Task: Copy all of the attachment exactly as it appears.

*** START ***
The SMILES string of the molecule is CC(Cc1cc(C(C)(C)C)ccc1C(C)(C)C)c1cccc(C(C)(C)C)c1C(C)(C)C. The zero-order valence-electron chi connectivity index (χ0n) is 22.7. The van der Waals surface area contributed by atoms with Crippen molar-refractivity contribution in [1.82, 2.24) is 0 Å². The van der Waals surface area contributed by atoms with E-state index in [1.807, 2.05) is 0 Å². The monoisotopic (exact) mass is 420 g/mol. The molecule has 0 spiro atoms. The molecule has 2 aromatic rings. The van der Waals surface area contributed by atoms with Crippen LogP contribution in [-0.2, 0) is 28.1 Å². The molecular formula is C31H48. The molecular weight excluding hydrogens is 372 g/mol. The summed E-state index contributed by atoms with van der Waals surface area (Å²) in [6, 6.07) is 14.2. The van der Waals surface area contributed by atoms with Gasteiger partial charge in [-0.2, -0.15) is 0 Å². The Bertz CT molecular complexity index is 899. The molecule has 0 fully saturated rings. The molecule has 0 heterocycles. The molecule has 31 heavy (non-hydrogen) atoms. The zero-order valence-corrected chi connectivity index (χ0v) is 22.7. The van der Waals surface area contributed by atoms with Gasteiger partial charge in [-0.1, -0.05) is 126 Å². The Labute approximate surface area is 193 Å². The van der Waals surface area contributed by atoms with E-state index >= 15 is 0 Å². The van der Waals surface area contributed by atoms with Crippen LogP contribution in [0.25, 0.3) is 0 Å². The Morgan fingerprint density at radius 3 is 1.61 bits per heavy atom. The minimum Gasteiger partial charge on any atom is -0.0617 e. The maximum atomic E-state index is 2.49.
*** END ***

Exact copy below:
The SMILES string of the molecule is CC(Cc1cc(C(C)(C)C)ccc1C(C)(C)C)c1cccc(C(C)(C)C)c1C(C)(C)C. The zero-order valence-electron chi connectivity index (χ0n) is 22.7. The van der Waals surface area contributed by atoms with Crippen molar-refractivity contribution in [1.82, 2.24) is 0 Å². The van der Waals surface area contributed by atoms with E-state index in [1.807, 2.05) is 0 Å². The monoisotopic (exact) mass is 420 g/mol. The molecule has 0 spiro atoms. The molecule has 2 aromatic rings. The van der Waals surface area contributed by atoms with Crippen LogP contribution in [-0.2, 0) is 28.1 Å². The molecular formula is C31H48. The molecular weight excluding hydrogens is 372 g/mol. The summed E-state index contributed by atoms with van der Waals surface area (Å²) in [6, 6.07) is 14.2. The van der Waals surface area contributed by atoms with Gasteiger partial charge in [-0.2, -0.15) is 0 Å². The Bertz CT molecular complexity index is 899. The molecule has 0 fully saturated rings. The molecule has 0 heterocycles. The molecule has 31 heavy (non-hydrogen) atoms. The zero-order valence-corrected chi connectivity index (χ0v) is 22.7. The van der Waals surface area contributed by atoms with Gasteiger partial charge in [-0.1, -0.05) is 126 Å². The Labute approximate surface area is 193 Å². The van der Waals surface area contributed by atoms with E-state index >= 15 is 0 Å². The van der Waals surface area contributed by atoms with Crippen LogP contribution in [0.25, 0.3) is 0 Å². The Morgan fingerprint density at radius 3 is 1.61 bits per heavy atom. The minimum Gasteiger partial charge on any atom is -0.0617 e. The maximum atomic E-state index is 2.49.